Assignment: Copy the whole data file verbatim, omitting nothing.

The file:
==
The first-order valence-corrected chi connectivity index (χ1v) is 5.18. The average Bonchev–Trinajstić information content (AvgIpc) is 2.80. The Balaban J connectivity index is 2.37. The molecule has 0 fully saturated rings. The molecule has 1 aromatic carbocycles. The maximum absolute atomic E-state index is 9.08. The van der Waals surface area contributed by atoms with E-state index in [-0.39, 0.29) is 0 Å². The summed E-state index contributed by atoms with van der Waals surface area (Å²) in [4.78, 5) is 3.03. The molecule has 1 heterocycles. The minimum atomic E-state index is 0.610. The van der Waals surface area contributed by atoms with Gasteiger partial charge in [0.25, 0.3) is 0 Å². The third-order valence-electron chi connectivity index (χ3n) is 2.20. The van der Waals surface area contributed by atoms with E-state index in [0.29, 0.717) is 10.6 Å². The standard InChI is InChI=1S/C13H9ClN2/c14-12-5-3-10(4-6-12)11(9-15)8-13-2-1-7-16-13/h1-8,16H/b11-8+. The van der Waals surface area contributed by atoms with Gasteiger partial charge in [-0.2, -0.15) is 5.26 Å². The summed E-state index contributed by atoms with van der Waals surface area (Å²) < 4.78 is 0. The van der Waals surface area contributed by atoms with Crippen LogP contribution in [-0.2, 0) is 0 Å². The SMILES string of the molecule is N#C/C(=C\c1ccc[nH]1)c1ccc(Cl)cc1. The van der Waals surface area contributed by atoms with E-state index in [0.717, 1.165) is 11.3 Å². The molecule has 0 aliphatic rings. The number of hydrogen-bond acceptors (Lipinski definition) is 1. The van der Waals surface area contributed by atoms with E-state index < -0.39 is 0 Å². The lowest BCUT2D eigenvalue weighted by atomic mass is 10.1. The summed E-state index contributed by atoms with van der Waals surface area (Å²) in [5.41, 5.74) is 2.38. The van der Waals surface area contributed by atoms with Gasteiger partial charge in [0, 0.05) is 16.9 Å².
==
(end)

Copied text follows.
The first-order valence-corrected chi connectivity index (χ1v) is 5.18. The average Bonchev–Trinajstić information content (AvgIpc) is 2.80. The Balaban J connectivity index is 2.37. The molecule has 0 fully saturated rings. The molecule has 1 aromatic carbocycles. The maximum absolute atomic E-state index is 9.08. The van der Waals surface area contributed by atoms with E-state index in [-0.39, 0.29) is 0 Å². The summed E-state index contributed by atoms with van der Waals surface area (Å²) in [4.78, 5) is 3.03. The molecule has 1 heterocycles. The minimum atomic E-state index is 0.610. The van der Waals surface area contributed by atoms with Gasteiger partial charge in [0.25, 0.3) is 0 Å². The third-order valence-electron chi connectivity index (χ3n) is 2.20. The van der Waals surface area contributed by atoms with E-state index in [0.29, 0.717) is 10.6 Å². The standard InChI is InChI=1S/C13H9ClN2/c14-12-5-3-10(4-6-12)11(9-15)8-13-2-1-7-16-13/h1-8,16H/b11-8+. The van der Waals surface area contributed by atoms with Gasteiger partial charge in [-0.2, -0.15) is 5.26 Å². The summed E-state index contributed by atoms with van der Waals surface area (Å²) < 4.78 is 0. The van der Waals surface area contributed by atoms with Crippen LogP contribution in [-0.2, 0) is 0 Å². The SMILES string of the molecule is N#C/C(=C\c1ccc[nH]1)c1ccc(Cl)cc1. The van der Waals surface area contributed by atoms with E-state index in [0.717, 1.165) is 11.3 Å². The molecule has 0 aliphatic rings. The number of hydrogen-bond acceptors (Lipinski definition) is 1. The van der Waals surface area contributed by atoms with E-state index < -0.39 is 0 Å². The lowest BCUT2D eigenvalue weighted by atomic mass is 10.1. The summed E-state index contributed by atoms with van der Waals surface area (Å²) in [5.41, 5.74) is 2.38. The van der Waals surface area contributed by atoms with Gasteiger partial charge in [0, 0.05) is 16.9 Å².